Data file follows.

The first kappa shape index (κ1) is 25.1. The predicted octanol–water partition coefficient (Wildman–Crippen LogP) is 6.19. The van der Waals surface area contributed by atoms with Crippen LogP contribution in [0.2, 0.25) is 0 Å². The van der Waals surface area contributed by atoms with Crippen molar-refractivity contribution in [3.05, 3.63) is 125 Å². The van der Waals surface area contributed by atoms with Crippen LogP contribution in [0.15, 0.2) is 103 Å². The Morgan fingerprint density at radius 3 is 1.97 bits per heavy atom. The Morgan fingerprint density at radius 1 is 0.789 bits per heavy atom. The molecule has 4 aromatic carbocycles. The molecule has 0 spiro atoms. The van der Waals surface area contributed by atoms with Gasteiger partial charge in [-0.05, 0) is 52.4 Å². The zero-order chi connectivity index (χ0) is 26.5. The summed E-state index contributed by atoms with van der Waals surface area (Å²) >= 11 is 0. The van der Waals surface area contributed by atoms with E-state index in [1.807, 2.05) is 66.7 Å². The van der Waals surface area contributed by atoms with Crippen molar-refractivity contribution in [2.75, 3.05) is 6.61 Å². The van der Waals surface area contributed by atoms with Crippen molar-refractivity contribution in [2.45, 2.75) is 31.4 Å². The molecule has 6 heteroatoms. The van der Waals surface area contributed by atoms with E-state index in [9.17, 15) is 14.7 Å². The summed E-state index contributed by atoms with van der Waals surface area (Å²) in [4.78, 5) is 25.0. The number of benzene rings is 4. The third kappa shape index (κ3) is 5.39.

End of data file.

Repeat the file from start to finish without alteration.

The first kappa shape index (κ1) is 25.1. The predicted octanol–water partition coefficient (Wildman–Crippen LogP) is 6.19. The van der Waals surface area contributed by atoms with Crippen LogP contribution in [0.2, 0.25) is 0 Å². The van der Waals surface area contributed by atoms with Crippen molar-refractivity contribution in [3.05, 3.63) is 125 Å². The van der Waals surface area contributed by atoms with Crippen LogP contribution in [0.15, 0.2) is 103 Å². The Morgan fingerprint density at radius 3 is 1.97 bits per heavy atom. The Morgan fingerprint density at radius 1 is 0.789 bits per heavy atom. The molecule has 4 aromatic carbocycles. The molecule has 0 spiro atoms. The van der Waals surface area contributed by atoms with Gasteiger partial charge in [-0.05, 0) is 52.4 Å². The zero-order chi connectivity index (χ0) is 26.5. The summed E-state index contributed by atoms with van der Waals surface area (Å²) >= 11 is 0. The van der Waals surface area contributed by atoms with E-state index in [1.807, 2.05) is 66.7 Å². The van der Waals surface area contributed by atoms with Crippen molar-refractivity contribution in [2.75, 3.05) is 6.61 Å². The van der Waals surface area contributed by atoms with Crippen molar-refractivity contribution in [2.45, 2.75) is 31.4 Å². The molecule has 6 heteroatoms. The van der Waals surface area contributed by atoms with E-state index in [9.17, 15) is 14.7 Å². The summed E-state index contributed by atoms with van der Waals surface area (Å²) in [4.78, 5) is 25.0. The number of benzene rings is 4. The third kappa shape index (κ3) is 5.39.